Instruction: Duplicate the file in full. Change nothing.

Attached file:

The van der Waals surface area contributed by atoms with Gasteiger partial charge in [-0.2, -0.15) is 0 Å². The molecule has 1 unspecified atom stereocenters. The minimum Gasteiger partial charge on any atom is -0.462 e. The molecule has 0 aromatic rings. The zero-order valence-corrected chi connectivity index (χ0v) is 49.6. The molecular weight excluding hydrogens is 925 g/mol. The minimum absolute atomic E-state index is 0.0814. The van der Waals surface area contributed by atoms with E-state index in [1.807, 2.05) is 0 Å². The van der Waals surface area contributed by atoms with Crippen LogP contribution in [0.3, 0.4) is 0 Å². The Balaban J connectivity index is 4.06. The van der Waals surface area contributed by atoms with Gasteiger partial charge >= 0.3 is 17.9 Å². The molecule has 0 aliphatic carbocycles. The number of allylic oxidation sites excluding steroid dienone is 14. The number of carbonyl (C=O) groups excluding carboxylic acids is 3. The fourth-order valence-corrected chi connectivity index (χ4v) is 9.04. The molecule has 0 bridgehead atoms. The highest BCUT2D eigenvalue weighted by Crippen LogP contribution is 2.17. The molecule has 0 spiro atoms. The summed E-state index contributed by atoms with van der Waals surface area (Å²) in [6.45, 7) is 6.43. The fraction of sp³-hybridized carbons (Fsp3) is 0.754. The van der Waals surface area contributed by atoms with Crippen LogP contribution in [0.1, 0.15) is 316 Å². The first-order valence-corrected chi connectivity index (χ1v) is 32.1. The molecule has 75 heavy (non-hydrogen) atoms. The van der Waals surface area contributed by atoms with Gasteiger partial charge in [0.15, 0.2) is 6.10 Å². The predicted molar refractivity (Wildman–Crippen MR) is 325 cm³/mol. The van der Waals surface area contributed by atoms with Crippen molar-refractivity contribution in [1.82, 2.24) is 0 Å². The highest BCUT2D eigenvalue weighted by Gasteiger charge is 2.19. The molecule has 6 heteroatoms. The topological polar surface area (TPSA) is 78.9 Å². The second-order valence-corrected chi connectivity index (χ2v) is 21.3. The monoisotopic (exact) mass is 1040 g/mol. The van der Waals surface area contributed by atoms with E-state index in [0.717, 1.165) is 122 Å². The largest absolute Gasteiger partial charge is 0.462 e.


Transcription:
The van der Waals surface area contributed by atoms with Gasteiger partial charge in [-0.2, -0.15) is 0 Å². The molecule has 1 unspecified atom stereocenters. The minimum Gasteiger partial charge on any atom is -0.462 e. The molecule has 0 aromatic rings. The zero-order valence-corrected chi connectivity index (χ0v) is 49.6. The molecular weight excluding hydrogens is 925 g/mol. The minimum absolute atomic E-state index is 0.0814. The van der Waals surface area contributed by atoms with E-state index in [1.807, 2.05) is 0 Å². The van der Waals surface area contributed by atoms with Crippen LogP contribution in [0.3, 0.4) is 0 Å². The Balaban J connectivity index is 4.06. The van der Waals surface area contributed by atoms with Gasteiger partial charge >= 0.3 is 17.9 Å². The molecule has 0 aliphatic carbocycles. The number of allylic oxidation sites excluding steroid dienone is 14. The number of carbonyl (C=O) groups excluding carboxylic acids is 3. The fourth-order valence-corrected chi connectivity index (χ4v) is 9.04. The molecule has 0 bridgehead atoms. The highest BCUT2D eigenvalue weighted by Crippen LogP contribution is 2.17. The molecule has 0 spiro atoms. The summed E-state index contributed by atoms with van der Waals surface area (Å²) in [6.45, 7) is 6.43. The fraction of sp³-hybridized carbons (Fsp3) is 0.754. The van der Waals surface area contributed by atoms with Crippen LogP contribution in [0.1, 0.15) is 316 Å². The first-order valence-corrected chi connectivity index (χ1v) is 32.1. The molecule has 75 heavy (non-hydrogen) atoms. The van der Waals surface area contributed by atoms with Gasteiger partial charge in [0.15, 0.2) is 6.10 Å². The predicted molar refractivity (Wildman–Crippen MR) is 325 cm³/mol. The van der Waals surface area contributed by atoms with Crippen molar-refractivity contribution in [1.82, 2.24) is 0 Å². The highest BCUT2D eigenvalue weighted by Gasteiger charge is 2.19. The molecule has 6 heteroatoms. The topological polar surface area (TPSA) is 78.9 Å². The second-order valence-corrected chi connectivity index (χ2v) is 21.3. The monoisotopic (exact) mass is 1040 g/mol. The van der Waals surface area contributed by atoms with E-state index in [0.717, 1.165) is 122 Å². The largest absolute Gasteiger partial charge is 0.462 e.